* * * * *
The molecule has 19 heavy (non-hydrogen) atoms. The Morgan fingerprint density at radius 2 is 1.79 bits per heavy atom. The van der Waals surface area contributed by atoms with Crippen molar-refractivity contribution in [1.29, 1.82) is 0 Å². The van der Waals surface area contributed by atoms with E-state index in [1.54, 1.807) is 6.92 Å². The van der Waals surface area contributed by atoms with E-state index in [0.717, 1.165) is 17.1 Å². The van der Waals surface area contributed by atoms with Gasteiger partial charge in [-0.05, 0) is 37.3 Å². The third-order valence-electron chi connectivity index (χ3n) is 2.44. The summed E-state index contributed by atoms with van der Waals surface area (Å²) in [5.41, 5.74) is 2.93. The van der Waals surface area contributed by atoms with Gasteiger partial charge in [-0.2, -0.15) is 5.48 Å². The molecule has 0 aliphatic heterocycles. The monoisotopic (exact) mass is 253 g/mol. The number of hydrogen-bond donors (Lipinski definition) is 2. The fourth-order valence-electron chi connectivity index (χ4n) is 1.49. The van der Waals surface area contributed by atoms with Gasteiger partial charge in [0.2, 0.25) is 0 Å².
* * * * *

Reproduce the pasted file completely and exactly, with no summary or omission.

The molecule has 19 heavy (non-hydrogen) atoms. The Morgan fingerprint density at radius 2 is 1.79 bits per heavy atom. The van der Waals surface area contributed by atoms with Crippen molar-refractivity contribution in [1.29, 1.82) is 0 Å². The van der Waals surface area contributed by atoms with E-state index in [1.54, 1.807) is 6.92 Å². The van der Waals surface area contributed by atoms with E-state index in [0.717, 1.165) is 17.1 Å². The van der Waals surface area contributed by atoms with Gasteiger partial charge in [-0.05, 0) is 37.3 Å². The third-order valence-electron chi connectivity index (χ3n) is 2.44. The summed E-state index contributed by atoms with van der Waals surface area (Å²) in [5.41, 5.74) is 2.93. The van der Waals surface area contributed by atoms with Gasteiger partial charge in [-0.2, -0.15) is 5.48 Å². The molecule has 0 aliphatic heterocycles. The monoisotopic (exact) mass is 253 g/mol. The number of hydrogen-bond donors (Lipinski definition) is 2. The fourth-order valence-electron chi connectivity index (χ4n) is 1.49. The van der Waals surface area contributed by atoms with Gasteiger partial charge in [0.2, 0.25) is 0 Å².